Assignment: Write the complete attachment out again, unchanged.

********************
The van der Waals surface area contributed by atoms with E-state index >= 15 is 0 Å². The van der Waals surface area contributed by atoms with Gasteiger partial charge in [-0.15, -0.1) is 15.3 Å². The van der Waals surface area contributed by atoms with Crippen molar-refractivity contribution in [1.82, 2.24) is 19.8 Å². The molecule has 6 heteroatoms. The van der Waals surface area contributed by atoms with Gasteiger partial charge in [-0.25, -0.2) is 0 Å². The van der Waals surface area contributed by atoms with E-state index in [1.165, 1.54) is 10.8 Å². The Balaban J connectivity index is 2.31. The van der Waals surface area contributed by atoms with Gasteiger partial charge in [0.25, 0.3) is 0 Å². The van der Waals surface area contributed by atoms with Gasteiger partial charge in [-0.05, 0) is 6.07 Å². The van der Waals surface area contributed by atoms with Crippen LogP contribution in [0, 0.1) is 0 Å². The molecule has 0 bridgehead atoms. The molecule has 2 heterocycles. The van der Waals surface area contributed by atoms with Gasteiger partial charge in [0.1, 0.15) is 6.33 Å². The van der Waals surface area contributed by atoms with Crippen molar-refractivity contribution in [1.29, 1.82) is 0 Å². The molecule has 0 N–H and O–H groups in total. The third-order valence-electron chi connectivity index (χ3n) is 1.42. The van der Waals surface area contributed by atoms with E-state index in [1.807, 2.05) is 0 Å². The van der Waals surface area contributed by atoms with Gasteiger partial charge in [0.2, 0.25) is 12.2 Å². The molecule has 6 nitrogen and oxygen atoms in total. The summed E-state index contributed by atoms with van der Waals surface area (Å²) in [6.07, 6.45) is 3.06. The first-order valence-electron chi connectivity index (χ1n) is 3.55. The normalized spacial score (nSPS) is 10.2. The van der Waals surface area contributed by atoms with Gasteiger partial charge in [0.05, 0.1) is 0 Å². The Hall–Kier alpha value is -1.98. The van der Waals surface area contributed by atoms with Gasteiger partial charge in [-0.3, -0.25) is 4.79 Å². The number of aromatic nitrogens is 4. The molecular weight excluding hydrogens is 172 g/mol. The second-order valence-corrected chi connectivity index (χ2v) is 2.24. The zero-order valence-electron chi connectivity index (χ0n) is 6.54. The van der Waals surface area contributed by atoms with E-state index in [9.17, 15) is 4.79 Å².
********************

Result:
The van der Waals surface area contributed by atoms with E-state index >= 15 is 0 Å². The van der Waals surface area contributed by atoms with Gasteiger partial charge in [-0.15, -0.1) is 15.3 Å². The van der Waals surface area contributed by atoms with Crippen molar-refractivity contribution in [1.82, 2.24) is 19.8 Å². The molecule has 6 heteroatoms. The van der Waals surface area contributed by atoms with Gasteiger partial charge in [-0.25, -0.2) is 0 Å². The van der Waals surface area contributed by atoms with E-state index in [1.165, 1.54) is 10.8 Å². The Balaban J connectivity index is 2.31. The van der Waals surface area contributed by atoms with Gasteiger partial charge in [0.25, 0.3) is 0 Å². The van der Waals surface area contributed by atoms with Gasteiger partial charge in [-0.05, 0) is 6.07 Å². The van der Waals surface area contributed by atoms with Crippen LogP contribution in [0, 0.1) is 0 Å². The molecule has 0 bridgehead atoms. The molecule has 2 heterocycles. The van der Waals surface area contributed by atoms with Gasteiger partial charge in [0.1, 0.15) is 6.33 Å². The van der Waals surface area contributed by atoms with Crippen molar-refractivity contribution in [1.29, 1.82) is 0 Å². The molecule has 0 N–H and O–H groups in total. The third-order valence-electron chi connectivity index (χ3n) is 1.42. The van der Waals surface area contributed by atoms with E-state index in [1.807, 2.05) is 0 Å². The van der Waals surface area contributed by atoms with Gasteiger partial charge in [0.2, 0.25) is 12.2 Å². The molecule has 6 nitrogen and oxygen atoms in total. The summed E-state index contributed by atoms with van der Waals surface area (Å²) in [6.07, 6.45) is 3.06. The first-order valence-electron chi connectivity index (χ1n) is 3.55. The normalized spacial score (nSPS) is 10.2. The van der Waals surface area contributed by atoms with Gasteiger partial charge in [0.05, 0.1) is 0 Å². The Hall–Kier alpha value is -1.98. The van der Waals surface area contributed by atoms with Gasteiger partial charge in [-0.3, -0.25) is 4.79 Å². The number of aromatic nitrogens is 4. The molecular weight excluding hydrogens is 172 g/mol. The second-order valence-corrected chi connectivity index (χ2v) is 2.24. The zero-order valence-electron chi connectivity index (χ0n) is 6.54. The van der Waals surface area contributed by atoms with E-state index in [9.17, 15) is 4.79 Å².